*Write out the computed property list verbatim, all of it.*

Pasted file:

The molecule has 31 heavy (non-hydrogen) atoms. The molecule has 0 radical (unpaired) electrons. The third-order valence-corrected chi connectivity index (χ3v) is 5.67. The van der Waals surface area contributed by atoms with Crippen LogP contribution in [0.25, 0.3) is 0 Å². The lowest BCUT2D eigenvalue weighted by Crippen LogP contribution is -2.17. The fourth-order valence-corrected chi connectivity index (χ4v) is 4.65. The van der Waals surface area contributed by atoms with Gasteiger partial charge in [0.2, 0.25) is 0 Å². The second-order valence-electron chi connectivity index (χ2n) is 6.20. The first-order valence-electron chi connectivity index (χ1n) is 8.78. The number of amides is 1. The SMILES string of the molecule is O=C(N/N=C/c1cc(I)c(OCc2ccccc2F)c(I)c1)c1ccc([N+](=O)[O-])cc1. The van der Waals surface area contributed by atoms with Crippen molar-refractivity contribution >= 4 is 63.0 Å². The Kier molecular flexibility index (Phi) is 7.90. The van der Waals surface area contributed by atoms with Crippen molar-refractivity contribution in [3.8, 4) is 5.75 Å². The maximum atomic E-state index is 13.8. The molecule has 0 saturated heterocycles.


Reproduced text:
The molecule has 31 heavy (non-hydrogen) atoms. The molecule has 0 radical (unpaired) electrons. The third-order valence-corrected chi connectivity index (χ3v) is 5.67. The van der Waals surface area contributed by atoms with Crippen LogP contribution in [0.25, 0.3) is 0 Å². The lowest BCUT2D eigenvalue weighted by Crippen LogP contribution is -2.17. The fourth-order valence-corrected chi connectivity index (χ4v) is 4.65. The van der Waals surface area contributed by atoms with Gasteiger partial charge in [0.2, 0.25) is 0 Å². The second-order valence-electron chi connectivity index (χ2n) is 6.20. The first-order valence-electron chi connectivity index (χ1n) is 8.78. The number of amides is 1. The SMILES string of the molecule is O=C(N/N=C/c1cc(I)c(OCc2ccccc2F)c(I)c1)c1ccc([N+](=O)[O-])cc1. The van der Waals surface area contributed by atoms with Crippen molar-refractivity contribution >= 4 is 63.0 Å². The Kier molecular flexibility index (Phi) is 7.90. The van der Waals surface area contributed by atoms with Crippen molar-refractivity contribution in [3.8, 4) is 5.75 Å². The maximum atomic E-state index is 13.8. The molecule has 0 saturated heterocycles.